Jonah Lehrer writes yesterday about depression's upside, the idea that depression might be an evolutionary adaptation (something that made an individual more likely to pass her or his genes on). He goes straight into the Evolutionary Psychology (EP) territory, the area where evolutionary psychology really does become a set of JustSo stories:
In the late 1990s, Thomson became interested in evolutionary psychology, which tries to explain the features of the human mind in terms of natural selection. The starting premise of the field is that the brain has a vast evolutionary history, and that this history shapes human nature. We are not a blank slate but a byproduct of imperfect adaptations, stuck with a mind that was designed to meet the needs of Pleistocene hunter-gatherers on the African savanna. While the specifics of evolutionary psychology remain controversial — it's never easy proving theories about the distant past — its underlying assumption is largely accepted by mainstream scientists. There is no longer much debate over whether evolution sculptured the fleshy machine inside our head. Instead, researchers have moved on to new questions like when and how this sculpturing happened and which of our mental traits are adaptations and which are accidents.
That bit about us being "stuck" with a mind designed to meet the needs of Pleistocene hunter-gatherers on the African savanna is the big giveaway. Remember that we don't actually know the needs of Pleistocene hunter-gatherers on the African savanna, and we don't know if they lived on the savanna. Remember that nobody knows if evolution actually has stopped since then altogether.
But let's assume, for the sake of the argument, that he is right. How then would depression have benefited a Pleistocene person? How would it have made that person more likely to leave behind children?
I'm trying to see how that could have happened. The article argues that depression makes us better focused on solving a problem because of the rumination, the insistent thinking that it's connected with. And it might have artistic benefits. So becoming depressive might lead to a solution of a problem quicker than not becoming depressive, because of that focus which makes one unable to get up from bed, eat or groom or sleep. And once the problem is solved one can go and have lots of sex (which one does NOT want to have when one is depressed).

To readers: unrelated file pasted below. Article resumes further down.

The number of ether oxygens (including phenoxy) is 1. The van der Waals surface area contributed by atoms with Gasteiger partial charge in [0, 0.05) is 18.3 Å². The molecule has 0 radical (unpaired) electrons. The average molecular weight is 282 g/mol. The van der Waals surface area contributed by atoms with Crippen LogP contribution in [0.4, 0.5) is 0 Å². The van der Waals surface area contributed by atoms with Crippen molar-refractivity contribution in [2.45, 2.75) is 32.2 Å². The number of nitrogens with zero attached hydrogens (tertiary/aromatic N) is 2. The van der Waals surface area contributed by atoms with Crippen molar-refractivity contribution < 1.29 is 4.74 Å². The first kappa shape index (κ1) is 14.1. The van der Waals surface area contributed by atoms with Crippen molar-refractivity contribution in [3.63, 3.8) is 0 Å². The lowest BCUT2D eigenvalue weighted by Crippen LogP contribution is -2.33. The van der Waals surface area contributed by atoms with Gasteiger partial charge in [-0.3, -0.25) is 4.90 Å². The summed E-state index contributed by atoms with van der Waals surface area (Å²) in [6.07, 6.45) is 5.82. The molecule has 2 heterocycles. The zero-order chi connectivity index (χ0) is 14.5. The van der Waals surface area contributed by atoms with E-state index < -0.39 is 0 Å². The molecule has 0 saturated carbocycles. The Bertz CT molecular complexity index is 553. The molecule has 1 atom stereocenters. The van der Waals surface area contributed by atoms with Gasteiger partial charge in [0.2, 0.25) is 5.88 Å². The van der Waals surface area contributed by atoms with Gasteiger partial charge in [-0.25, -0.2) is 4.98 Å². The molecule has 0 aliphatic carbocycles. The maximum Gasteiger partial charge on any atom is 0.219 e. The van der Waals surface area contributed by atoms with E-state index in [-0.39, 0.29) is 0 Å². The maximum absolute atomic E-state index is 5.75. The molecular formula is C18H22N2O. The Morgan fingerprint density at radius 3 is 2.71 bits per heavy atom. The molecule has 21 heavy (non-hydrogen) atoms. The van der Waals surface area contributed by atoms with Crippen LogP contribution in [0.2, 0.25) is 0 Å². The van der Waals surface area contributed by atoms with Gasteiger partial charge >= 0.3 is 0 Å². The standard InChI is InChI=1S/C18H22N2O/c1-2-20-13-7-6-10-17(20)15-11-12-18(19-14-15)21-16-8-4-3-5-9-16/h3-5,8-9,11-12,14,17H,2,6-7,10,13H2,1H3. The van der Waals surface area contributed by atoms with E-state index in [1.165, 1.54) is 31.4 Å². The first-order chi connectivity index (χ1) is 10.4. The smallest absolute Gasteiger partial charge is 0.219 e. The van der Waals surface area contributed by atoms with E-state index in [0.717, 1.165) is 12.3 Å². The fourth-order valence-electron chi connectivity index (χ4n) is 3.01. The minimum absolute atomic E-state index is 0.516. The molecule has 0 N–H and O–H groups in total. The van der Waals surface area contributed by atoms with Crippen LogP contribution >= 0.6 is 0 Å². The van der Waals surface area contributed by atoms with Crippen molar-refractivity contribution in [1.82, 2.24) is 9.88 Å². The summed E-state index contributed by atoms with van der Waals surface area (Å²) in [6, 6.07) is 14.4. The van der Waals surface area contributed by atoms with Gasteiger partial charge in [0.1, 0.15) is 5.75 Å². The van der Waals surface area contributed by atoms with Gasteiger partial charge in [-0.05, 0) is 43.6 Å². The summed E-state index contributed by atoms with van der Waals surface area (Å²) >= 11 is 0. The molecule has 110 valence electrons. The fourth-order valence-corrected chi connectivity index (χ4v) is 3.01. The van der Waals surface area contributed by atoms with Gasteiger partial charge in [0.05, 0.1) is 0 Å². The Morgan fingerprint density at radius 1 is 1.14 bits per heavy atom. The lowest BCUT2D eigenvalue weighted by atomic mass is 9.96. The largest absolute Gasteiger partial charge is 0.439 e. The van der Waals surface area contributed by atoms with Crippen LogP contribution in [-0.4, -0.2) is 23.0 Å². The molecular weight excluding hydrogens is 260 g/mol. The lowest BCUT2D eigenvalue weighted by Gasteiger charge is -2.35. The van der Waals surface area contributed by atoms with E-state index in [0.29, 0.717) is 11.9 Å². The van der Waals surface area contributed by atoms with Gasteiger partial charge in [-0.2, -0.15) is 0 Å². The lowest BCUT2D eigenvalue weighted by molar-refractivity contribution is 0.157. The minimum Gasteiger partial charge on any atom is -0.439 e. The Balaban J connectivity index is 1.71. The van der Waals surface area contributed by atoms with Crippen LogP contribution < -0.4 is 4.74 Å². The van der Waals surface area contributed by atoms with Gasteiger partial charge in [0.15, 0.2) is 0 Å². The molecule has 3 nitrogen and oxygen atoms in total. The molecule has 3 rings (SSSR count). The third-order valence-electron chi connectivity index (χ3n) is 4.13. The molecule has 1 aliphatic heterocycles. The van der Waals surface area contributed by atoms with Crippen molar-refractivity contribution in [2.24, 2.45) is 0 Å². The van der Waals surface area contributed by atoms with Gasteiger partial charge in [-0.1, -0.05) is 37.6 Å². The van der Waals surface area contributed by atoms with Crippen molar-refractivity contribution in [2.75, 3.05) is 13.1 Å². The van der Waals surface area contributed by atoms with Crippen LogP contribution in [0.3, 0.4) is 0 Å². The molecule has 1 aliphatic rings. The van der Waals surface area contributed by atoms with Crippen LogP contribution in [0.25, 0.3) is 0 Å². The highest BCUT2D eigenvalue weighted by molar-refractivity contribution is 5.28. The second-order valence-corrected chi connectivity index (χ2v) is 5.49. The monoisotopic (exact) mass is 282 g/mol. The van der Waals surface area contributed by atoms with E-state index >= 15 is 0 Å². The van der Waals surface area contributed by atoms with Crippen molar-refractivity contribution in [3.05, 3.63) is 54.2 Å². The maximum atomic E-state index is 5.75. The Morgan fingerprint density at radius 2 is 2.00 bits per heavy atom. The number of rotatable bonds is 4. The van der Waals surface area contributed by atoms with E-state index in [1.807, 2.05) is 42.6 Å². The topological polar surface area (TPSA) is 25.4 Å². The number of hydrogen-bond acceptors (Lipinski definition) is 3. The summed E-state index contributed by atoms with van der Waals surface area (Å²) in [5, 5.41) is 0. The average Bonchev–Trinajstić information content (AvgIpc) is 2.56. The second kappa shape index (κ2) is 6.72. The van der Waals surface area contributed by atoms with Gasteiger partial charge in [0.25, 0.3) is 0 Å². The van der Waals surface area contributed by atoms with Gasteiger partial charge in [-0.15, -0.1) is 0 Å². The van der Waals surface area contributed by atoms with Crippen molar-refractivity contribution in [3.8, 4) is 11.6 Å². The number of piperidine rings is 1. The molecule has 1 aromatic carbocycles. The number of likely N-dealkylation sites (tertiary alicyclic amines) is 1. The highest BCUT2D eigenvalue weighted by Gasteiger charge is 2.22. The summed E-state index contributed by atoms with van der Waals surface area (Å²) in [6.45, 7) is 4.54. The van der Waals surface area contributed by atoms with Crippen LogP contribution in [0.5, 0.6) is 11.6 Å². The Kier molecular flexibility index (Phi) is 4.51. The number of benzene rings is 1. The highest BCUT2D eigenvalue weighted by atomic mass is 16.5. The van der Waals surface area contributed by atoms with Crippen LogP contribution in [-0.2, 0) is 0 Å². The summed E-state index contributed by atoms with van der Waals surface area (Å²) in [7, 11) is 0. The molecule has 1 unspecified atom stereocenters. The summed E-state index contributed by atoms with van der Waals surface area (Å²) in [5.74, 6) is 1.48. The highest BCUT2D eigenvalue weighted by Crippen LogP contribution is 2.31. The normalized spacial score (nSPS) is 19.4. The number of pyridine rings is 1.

Perhaps. But we must not forget that depression is supposed to have become an adaptation among those Pleistocene hunter-gatherers in the EP version of the story. So imagine the benefits of being depressed in a group of hunter-gatherers. You can hardly get up from whatever you slept on, then you have to go out hunting or gathering without any energy and/or mind small children at the same time, and all the while your brain circles and circles around the same horrible shit. And then the lion comes! Or if it doesn't come, your total gathering/hunting output will not feed a gnat.
I'm not arguing that depression might not have benefits, in particular the kind of depression one gets when a loved one dies or something else horrible happens. It serves as a drug which anesthesizes you for a while so that you won't die of grief. But that's not what we usually mean when we talk about depression. Clinical depression is something quite different and often the tendency toward depression is life-long.
It seems to me that we might as well talk about the upside of Type I diabetes. After all, it has been around a very long time and it has a genetic component. Is it an evolutionary adaptation, too? Something that improves fitness?
One expert interviewed in the linked article called this approach irresponsible and I can see how that could be the case if it leaks into the way depression is treated or rather NOT treated. But it seems more irresponsible to me in its focus on depression as something that benefited those Pleistocene nomads of which we know nothing rather than as something that has to do with the way we live right now.